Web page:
In addition, the police force didn’t exist as such – instead there were disparate systems, eg the town constables were under the control of the magistrates. Eventually the police force as we know it today was created – the NSW police force, with a mandate to wage war against the villains.

One of the worst acts by the bushrangers against the police was near Braidwood when four policemen were murdered.  This, together with other changes saw the bushrangers lose some of their community support.  In 1855 the Felons Act came into being, at which point bushrangers lost all rights, they could be shot on sight, giving them the same status as mad dogs.  Rewards were posted; four and five thousand pounds – a significant amount of money in those times.

So they became outcasts.

The Clark Gang, when they were finally caught, had a one day trial, and were then hanged.

“You young men have now received the last sentence of the law.

“You will pass from the world as felons, convicts, bushrangers and I very much fear, murderers.”.

Someone organised a petition protesting against their execution but it only raised eighty-five signatures, and so ended the lives of the members of the Clarke Gang

A highlight of the talk was when Peter reached into his bag and produced a revolver, number 170, owned by Pat O’Connell, a member of the gang.  He waved it about much to the consternation of those sitting close!

An interesting speaker, Peter kept the large audience of Rotarians and visitors hanging on his every word.

News from the North

Ted Bladwell sends his regards. These days Ted lives where the weather is a bit warmer, but offered the opinion that he regrets leaving. Ted has a stack of old newsletters – please send them, Ted! If any other members or ex-members have copies, please send them to Frank so he can plug the gaps.

News from Overseas

via John Rungen

Rotary and “ONE”, an international advocacy organization, joined other partners in downtown Chicago on 24 September to demonstrate a commitment to ending extreme poverty and inequality and to promoting action on climate change on the eve of the United Nations launch of its Sustainable Development Goals.

Their ambitious goals constitute a road map for finding solutions to the world’s most pressing problems, and dovetail with Rotary members’ work to create positive change in their communities and around the world. As dusk fell over Chicago, participants in the Under One Sky event held up blue lights transforming the plaza where they were gathered into a field of fireflies to #LightTheWay to a more just world.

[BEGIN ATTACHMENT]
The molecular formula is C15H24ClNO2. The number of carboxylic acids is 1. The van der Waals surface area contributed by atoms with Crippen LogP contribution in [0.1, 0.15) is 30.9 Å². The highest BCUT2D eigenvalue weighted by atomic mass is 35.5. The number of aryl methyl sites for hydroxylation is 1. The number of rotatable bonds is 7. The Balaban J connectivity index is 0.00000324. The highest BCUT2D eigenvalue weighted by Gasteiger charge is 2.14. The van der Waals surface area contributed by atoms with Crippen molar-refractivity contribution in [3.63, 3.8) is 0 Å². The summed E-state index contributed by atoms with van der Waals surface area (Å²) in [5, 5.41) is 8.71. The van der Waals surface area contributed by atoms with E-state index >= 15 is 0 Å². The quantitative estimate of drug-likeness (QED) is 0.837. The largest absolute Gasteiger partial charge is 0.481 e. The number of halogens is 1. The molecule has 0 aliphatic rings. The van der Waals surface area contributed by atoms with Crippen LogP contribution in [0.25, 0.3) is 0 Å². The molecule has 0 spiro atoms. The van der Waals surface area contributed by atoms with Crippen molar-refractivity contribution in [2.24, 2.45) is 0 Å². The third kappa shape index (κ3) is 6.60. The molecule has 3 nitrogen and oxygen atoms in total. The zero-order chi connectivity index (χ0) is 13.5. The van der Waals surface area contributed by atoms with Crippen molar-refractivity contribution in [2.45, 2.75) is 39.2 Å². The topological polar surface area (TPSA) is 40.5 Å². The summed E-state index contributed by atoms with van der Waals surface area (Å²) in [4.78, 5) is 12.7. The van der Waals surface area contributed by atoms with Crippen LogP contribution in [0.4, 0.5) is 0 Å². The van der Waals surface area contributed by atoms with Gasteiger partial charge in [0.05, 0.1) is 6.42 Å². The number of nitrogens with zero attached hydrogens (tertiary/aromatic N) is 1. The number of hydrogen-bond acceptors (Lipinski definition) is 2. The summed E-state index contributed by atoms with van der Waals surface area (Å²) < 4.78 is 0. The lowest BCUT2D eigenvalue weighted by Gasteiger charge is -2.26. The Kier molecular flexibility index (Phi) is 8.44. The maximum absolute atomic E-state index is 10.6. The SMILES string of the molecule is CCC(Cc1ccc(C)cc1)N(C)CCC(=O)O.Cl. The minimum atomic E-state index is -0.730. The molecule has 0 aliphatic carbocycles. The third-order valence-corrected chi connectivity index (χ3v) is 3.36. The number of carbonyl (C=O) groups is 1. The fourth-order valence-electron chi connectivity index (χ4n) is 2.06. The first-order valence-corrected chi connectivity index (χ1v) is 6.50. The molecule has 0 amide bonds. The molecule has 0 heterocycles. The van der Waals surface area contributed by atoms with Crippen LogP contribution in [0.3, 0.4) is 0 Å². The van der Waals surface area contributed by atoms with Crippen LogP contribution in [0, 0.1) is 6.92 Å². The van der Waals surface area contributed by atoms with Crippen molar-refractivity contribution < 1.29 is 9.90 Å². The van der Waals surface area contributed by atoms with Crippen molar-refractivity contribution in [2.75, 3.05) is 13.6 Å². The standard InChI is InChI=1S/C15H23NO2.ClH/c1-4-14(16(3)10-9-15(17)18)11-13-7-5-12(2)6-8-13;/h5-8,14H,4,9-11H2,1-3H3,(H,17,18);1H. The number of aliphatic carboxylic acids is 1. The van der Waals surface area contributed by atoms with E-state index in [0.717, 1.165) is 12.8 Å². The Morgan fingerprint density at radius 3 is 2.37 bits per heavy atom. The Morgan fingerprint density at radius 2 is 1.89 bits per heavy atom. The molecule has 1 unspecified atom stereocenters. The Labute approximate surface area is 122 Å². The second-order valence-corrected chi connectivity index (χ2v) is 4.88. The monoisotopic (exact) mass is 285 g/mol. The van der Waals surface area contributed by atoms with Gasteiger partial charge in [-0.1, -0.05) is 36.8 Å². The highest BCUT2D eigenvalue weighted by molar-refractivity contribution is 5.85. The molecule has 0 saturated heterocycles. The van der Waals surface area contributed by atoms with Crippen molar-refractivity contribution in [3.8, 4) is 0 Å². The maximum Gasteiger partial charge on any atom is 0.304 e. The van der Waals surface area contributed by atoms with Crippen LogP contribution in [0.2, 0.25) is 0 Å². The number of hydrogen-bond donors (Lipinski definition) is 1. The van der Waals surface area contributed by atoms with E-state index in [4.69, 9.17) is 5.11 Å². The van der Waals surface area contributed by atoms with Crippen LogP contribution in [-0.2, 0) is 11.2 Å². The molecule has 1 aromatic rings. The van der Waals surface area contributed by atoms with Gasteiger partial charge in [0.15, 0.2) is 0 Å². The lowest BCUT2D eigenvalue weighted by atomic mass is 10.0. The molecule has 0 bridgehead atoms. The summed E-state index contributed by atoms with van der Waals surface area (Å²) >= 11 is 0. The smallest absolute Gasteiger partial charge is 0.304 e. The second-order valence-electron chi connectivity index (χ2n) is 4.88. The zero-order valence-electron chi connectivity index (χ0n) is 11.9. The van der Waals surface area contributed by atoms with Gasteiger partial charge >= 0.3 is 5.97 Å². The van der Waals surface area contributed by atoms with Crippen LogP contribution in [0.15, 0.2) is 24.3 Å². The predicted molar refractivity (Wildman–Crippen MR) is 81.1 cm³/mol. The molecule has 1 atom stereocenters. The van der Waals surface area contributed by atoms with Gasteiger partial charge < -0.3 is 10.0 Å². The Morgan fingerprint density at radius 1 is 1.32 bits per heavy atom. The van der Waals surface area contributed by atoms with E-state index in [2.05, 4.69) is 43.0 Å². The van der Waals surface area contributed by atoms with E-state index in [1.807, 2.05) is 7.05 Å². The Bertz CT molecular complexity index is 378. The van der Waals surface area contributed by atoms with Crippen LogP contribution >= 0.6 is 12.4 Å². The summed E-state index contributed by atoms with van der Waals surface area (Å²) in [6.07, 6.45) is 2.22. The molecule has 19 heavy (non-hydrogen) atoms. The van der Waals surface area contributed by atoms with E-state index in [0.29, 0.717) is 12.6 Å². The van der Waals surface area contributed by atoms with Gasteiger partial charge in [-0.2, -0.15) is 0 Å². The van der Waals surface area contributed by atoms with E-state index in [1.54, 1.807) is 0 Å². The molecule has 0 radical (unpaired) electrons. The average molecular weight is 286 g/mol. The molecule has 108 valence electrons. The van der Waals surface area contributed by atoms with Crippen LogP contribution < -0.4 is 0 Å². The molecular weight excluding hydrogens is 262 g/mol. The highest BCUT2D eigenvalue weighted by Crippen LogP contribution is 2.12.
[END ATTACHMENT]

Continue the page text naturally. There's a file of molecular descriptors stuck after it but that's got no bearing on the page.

“This is a great opportunity for people to network and join an event where we are all focused on creating a better world” said Cheryl McIntyre, president of the Rotary Club of Chicago.


Beacon 8th October 2015

2015-10-04 - Radar playing Erhu
The Erhu, played for us by Radar

The Erhu  is a two-stringed bowed instrument , sometimes known in the West as the “Chinese violin” or a “Chinese two-stringed fiddle”.  Radar, our Rotary exchange student gave us a masterful rendition.One could easily imagine the Mongolian horses galloping across the Steppes.

Peter has returned from his travels abroad, but unfortunately his camera failed to return with him.  It is still languishing in the lost property section of DB at the Hamburg Bahnhof.  I will not attempt to retell the Pythonesque series of events involving dodgy international transactions, delivery of dangerous goods and a helpful native called Helga, you need to hear these things first hand, so if you did not attend the meeting last Thursday – make sure you interrogate Peter next time you see him.

Michael is in training to walk across the planet.  He has a madcap scheme to walk from Perth to the South Pole next year to raise money for his school building project in Africa – more info on that in due course.



A short note note by bob ant.

Well we survived the last great Southern Blues Festival.  Thank you one and all for your contribution to making this a great boost to our fundraising efforts. We made over $5,000 gross and I feel it should be more than $3,000 net.

This will boost our fundraising and help toward a good local cause. This is why we are in Rotary, service to the community and hopefully having some fun on the way.

Again thank you all for your efforts, see you on Thursday night …. bring ten friends !!

Cheers – Bob

Archived newsletters

Bob has been rummaging in the dark recesses of his computer and found some old copies of the Beacon, which have now been organised and uploaded to the website.  To find them, click on News, scroll to the bottom, click on Older Posts and again scroll to the bottom.

Why is it useful to have all the old newsletters available?

Well lets assume you remember that Mr Armstrong paid a visit, but would like to know when that was. You could enter this into the Google search box:


and find that he paid a visit on 3rd July 2014.   The “site” bit just tells Google to restrict results to just those for our website. Too easy!

BUT there are significant gaps – prior to 2009 and between 2011-07-07 and 2014-06-06.   If anyone has copies of the newsletter from this period, please send them to me, or put them on a USB stick.  If you only have paper copies,  I will scan them.

Cheers – Frank